RMB depreciation causing increase in illegal currency exchange – Media

*By Therese tu

Recent RMB depreciation has led to the increase of illegal money exchange across the border, and may have a considerable negative impact in the future on Macau’s tourism business, industry insiders indicated to Exmoo News.

The offshore RMB has tumbled by more than 4 per cent in April, its biggest monthly decline on record. 

The People’s Bank of China (PBOC) then announced it would cut the deposits by 1 per cent point to 8 per cent, effective from May 15, a move reducing the amount of foreign currency that banks need to hold, and theoretically reducing the amount of devaluation pressure on the RMB.

The exchange rate in the underground illegal market of HKD to RMB has always been higher than that of the bank listed price, before the recent sharp depreciation of RMB.

However, the exchange rate gap has been reversed recently, as HK$100 can be exchanged for RMB85 now in local banks, while the underground market’s exchange rate is set from HK$100 to RMB84 at the highest, an industry insider revealed.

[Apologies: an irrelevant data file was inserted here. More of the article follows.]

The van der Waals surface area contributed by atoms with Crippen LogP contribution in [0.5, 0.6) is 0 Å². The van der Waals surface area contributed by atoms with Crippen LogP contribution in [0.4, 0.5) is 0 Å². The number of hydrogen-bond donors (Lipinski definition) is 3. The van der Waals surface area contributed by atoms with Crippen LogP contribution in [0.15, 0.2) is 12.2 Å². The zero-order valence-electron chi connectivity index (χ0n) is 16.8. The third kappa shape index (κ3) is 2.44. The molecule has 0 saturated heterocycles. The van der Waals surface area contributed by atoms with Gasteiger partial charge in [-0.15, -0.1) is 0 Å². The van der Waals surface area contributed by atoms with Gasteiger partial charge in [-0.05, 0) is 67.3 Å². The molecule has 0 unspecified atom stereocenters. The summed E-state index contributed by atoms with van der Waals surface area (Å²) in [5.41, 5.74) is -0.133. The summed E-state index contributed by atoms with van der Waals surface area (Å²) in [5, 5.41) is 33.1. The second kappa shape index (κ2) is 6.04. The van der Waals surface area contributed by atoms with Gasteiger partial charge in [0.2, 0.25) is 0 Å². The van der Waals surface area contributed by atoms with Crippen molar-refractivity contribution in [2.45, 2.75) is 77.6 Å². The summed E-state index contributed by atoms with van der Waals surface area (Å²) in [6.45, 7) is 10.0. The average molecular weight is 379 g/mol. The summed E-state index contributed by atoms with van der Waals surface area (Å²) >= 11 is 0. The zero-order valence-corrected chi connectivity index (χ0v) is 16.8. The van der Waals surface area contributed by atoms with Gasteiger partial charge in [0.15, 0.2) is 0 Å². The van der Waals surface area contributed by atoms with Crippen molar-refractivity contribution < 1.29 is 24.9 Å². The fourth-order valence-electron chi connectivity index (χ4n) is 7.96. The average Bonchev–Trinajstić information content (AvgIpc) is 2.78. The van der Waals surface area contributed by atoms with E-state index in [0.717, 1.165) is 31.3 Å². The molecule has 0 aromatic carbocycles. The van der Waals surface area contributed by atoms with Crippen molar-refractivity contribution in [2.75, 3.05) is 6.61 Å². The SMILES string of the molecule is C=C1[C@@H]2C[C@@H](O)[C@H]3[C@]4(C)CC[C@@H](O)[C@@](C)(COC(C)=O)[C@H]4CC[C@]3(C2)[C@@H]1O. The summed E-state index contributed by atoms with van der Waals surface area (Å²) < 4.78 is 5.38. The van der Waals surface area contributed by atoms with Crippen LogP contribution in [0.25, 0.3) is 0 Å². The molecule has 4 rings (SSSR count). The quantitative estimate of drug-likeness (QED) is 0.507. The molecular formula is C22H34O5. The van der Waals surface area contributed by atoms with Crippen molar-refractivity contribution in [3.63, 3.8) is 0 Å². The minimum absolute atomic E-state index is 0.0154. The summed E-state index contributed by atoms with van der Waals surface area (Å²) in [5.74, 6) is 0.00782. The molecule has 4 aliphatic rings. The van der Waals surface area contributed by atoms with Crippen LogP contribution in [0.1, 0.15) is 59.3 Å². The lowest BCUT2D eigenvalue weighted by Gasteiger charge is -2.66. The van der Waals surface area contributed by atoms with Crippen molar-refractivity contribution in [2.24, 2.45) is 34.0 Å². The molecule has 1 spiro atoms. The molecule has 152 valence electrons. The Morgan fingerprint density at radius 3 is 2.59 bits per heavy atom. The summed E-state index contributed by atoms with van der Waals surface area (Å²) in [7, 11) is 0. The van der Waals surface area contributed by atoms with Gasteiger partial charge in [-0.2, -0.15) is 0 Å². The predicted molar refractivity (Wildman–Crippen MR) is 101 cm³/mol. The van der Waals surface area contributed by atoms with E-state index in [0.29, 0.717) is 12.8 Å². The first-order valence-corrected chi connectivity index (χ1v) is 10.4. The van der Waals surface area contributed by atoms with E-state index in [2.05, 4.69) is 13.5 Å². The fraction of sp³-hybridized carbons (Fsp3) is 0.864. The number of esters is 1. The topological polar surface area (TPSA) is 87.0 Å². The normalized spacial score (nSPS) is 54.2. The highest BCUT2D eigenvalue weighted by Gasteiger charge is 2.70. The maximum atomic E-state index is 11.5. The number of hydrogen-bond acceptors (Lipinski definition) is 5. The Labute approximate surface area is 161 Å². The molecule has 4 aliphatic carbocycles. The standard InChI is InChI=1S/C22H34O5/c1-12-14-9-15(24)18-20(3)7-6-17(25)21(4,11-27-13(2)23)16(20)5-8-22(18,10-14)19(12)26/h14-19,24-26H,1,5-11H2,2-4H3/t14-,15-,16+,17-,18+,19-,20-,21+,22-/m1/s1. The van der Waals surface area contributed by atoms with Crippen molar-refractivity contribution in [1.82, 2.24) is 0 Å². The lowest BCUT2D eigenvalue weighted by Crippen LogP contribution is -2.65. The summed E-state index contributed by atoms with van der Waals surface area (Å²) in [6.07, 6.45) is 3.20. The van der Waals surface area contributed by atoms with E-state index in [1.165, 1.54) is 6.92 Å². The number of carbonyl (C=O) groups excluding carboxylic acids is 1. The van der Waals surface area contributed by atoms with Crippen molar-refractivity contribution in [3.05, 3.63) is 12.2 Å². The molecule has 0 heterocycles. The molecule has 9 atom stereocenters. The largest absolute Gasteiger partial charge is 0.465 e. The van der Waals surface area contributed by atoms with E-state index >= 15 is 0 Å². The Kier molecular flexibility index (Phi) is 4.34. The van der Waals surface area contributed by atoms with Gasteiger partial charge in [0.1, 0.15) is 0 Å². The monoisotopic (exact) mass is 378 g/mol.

The situation has led many illegal money traders to earn money from the differences in the exchange rate, by exchanging HKD to RMB at local Macau banks, and then exchanging RMB back to HKD on the mainland at an illegal market price.

Some Macau citizens have complained about the difficulties in withdrawing RMB seen in many local bank ATMs, as people who conduct illegal money trading would withdraw RMB in the early morning.

The reversed difference in the exchange rate between the bank listed price and the illegal market price has been maintained for three weeks, which is totally unprecedented compared to before, the industry insider stressed.

Meanwhile, the vice-chairman of the Macau Economic Association, Henry Lei Chun Kwok, noted to the publication that tourists’ purchasing intention may be affected if the RMB continues to depreciate, which “is not good news” for Macau’s tourism industry.

However, the depreciation is favourable for importing Chinese goods, which may ease the pressure of inflation slightly, Lei added.

Lei also pointed out that the main reason for the recent RMB depreciation is the US Fed rate hike, causing offshore prices to fall to historical lows for not only the RMB but also the British pound and the Japanese yen.